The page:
Monday, April 29, 2019

Albergaria a Nova to Sao Joao da Madeira

We headed out around 6:20 this morning in an effort to cover some ground before the heat of the day set in. When we left the albergue we were greeted with a magical landscape where everything was shrouded in thick fog.

 

As we passed through town we saw the remnants of last night's celebrations, which carried on into the wee hours of the morning. A festive looking archway was particularly beautiful in the fog.

 

A new addition to our Camino came relatively early in the morning, when we found ourselves walking down a set of train tracks. This felt very strange, but eventually the tracks brought us to a railway cafe that was open and serving coffee. Since we hadn't had any breakfast, this was a very welcome find.



















After that point the Camino took us through various hillside towns that seem to lie on the outskirts of both Coimbra and Porto. One of the interesting things about Spain and Portugal for people from North America is that even in cities and suburbs there are still fantastic gardens, and animals, including chickens, horses, goats, and sheep.


Our trek northwards continued through the morning fog and back out into the countryside.

 
 
 


A definite high point of the morning was the village of Pembosa, which had many evident traces of Roman occupation, as well as quite a few 15th century buildings complete with plaques to explain their historical context and significance (English translation included). We spent quite a bit of time in this magnificent stretch of the Camino, and enjoyed ourselves enormously.




After that we wound our way through more villages and more modern suburbs, stopping around 10:30 for another coffee and pastry. Many of the pastries I've seen here I think will contain apples, but turn out to be custard filled instead, and this morning's selection was no exception. While I like custard, I find it rich and very sweet.

 
 


By mid-morning we found ourselves in Oliveira de Azemeis, which is a charming town with a beautiful tiled church, a nice central square, and a cobblestone main street that is closed off to cars. We passed quite a few cafes and bakeries before succumbing to temptation and stopping for a coffee and almond and honey tart. It was extremely good, but turned out to be one too many pastries for both of us.



We continued the trek in to Sao Joao through increasingly suburban neighbourhoods, many with apartment buildings. The approach to the city involved quite a steep climb up through quite busy streets, in what had turned out to be a bright and sunny day.

 
 


As we approached the city, we ran into the two French ladies and the Italian. They are usually way ahead of us each day, and they seemed a little unnerved that we had caught up to them. The clicking of their hiking sticks definitely picked up in speed upon our arrival on the scene.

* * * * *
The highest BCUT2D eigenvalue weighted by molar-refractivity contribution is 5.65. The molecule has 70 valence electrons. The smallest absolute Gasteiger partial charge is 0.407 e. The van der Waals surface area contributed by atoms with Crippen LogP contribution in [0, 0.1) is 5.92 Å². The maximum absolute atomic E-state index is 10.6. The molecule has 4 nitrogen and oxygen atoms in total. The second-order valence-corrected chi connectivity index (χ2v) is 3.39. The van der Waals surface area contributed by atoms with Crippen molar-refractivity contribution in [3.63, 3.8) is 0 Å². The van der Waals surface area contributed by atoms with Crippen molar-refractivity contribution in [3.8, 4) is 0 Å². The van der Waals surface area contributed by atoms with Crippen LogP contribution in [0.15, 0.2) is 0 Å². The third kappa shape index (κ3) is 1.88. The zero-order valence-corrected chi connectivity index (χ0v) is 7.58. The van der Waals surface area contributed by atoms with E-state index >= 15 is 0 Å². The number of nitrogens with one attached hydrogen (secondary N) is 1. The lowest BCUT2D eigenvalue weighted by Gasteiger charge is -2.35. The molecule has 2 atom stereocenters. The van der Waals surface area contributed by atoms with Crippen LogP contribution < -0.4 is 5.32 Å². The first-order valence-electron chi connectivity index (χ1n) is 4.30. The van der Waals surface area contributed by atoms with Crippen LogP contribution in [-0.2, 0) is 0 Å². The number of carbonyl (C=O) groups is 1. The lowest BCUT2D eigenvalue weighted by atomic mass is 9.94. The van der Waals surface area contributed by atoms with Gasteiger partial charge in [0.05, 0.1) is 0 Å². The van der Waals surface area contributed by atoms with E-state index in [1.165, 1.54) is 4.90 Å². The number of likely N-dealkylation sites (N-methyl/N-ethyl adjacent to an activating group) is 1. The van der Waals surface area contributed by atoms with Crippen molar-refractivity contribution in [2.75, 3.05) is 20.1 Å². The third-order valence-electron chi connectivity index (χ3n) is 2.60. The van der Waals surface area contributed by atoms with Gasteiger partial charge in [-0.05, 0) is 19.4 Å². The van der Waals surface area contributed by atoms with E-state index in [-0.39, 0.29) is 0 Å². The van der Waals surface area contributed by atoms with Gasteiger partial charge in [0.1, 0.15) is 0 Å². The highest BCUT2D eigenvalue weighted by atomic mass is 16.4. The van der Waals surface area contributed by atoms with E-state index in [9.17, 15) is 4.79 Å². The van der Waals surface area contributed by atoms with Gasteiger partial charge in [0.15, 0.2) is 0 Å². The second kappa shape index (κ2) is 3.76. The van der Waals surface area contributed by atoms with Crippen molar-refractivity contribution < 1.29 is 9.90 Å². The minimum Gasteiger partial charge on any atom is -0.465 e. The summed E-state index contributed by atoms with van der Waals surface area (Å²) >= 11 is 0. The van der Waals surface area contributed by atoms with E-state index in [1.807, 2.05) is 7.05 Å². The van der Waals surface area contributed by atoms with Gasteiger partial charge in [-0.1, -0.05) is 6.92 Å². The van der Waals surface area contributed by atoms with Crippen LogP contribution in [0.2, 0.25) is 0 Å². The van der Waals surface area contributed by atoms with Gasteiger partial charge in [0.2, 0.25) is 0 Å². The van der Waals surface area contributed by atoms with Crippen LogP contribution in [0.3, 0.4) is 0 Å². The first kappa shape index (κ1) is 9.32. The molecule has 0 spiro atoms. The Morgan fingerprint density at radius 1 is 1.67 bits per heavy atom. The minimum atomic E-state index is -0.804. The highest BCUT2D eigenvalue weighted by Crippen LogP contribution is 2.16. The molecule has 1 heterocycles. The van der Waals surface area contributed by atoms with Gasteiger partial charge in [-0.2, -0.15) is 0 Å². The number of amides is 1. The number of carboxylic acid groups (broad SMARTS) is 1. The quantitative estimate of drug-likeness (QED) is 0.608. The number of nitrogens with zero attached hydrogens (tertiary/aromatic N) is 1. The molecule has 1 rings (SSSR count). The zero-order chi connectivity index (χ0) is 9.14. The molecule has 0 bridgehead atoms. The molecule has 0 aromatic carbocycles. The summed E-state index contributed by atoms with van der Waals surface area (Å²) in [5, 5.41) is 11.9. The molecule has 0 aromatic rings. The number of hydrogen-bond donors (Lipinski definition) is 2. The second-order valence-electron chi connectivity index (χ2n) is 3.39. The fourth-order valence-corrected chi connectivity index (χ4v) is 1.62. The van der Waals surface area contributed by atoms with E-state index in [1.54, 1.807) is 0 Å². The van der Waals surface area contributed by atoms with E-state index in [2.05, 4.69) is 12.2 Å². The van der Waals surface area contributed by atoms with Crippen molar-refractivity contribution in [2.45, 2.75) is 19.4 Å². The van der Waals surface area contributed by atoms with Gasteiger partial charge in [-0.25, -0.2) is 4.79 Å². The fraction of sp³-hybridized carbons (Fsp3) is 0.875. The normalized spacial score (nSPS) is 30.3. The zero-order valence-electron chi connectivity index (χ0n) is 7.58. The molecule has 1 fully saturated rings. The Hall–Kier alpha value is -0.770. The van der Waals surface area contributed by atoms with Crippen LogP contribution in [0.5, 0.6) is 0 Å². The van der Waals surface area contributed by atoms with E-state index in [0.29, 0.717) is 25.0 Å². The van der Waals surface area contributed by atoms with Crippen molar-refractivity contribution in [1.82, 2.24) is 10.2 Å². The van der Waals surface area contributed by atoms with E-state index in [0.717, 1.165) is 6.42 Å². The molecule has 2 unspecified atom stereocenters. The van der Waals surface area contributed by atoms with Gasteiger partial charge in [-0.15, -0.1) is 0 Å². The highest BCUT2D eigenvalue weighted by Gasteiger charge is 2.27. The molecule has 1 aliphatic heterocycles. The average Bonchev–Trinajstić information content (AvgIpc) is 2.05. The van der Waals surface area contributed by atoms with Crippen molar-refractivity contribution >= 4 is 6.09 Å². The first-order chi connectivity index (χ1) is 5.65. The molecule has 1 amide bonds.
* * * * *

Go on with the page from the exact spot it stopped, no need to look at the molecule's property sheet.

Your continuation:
When we reached the edge of town we followed a very busy, treed street for a while, and then lost the arrows for the Camino. They were probably present, but we were unable to locate them, so we decided to follow the street signs for the city centre instead. This eventually lead us to the main 'square' (or circle), where we found the Solar Hotel. We checked in, and found ourselves in a very nice room.


We spent a while doing nothing much, and then set out on a self guided walking tour of the city. Somehow this town just doesn't appeal to us. It is a bizarre mix of very wealthy people and high end stores, 1980's fashions and beauty salons, and poverty


Today the juxtaposition of old and new really struck us. As we've hiked across Portugal we've seen many neighbourhoods where abandoned buildings border beautiful houses. In other areas old houses are being torn down and replaced with new condos and developments. Many sections of the old Roman roads we've walked have been paved over with thick layers of ash vault. It seems a shame to lose the older, more permanent structures in favour of newer, less durable constructions.

After our walking tour we headed down to the main square to do some blogging.

 
As we enjoyed a glass of wine Peter and Sue turned up and joined us. We eventually headed to a small Portuguese restaurant down a side street for dinner together, and Sue managed to arrange for the grandmother, who was the chef, to make an omelette for us. Our meal, which was fantastic, consisted of wine, bread, salad, an omelette and fries, and cheesecake with berries for dessert.

 


After dinner we headed home, sleepy, full, and happy.

___________________________________
Accommodations: Solar Hotel
Distance: 24.1 km








No comments:

Post a Comment

Welcome to Our Blog

This blog describes our walk along the Camino Portuguese in April and May 2019.   We hiked 690 km from Lisbon, Portgal to Santiago de Com...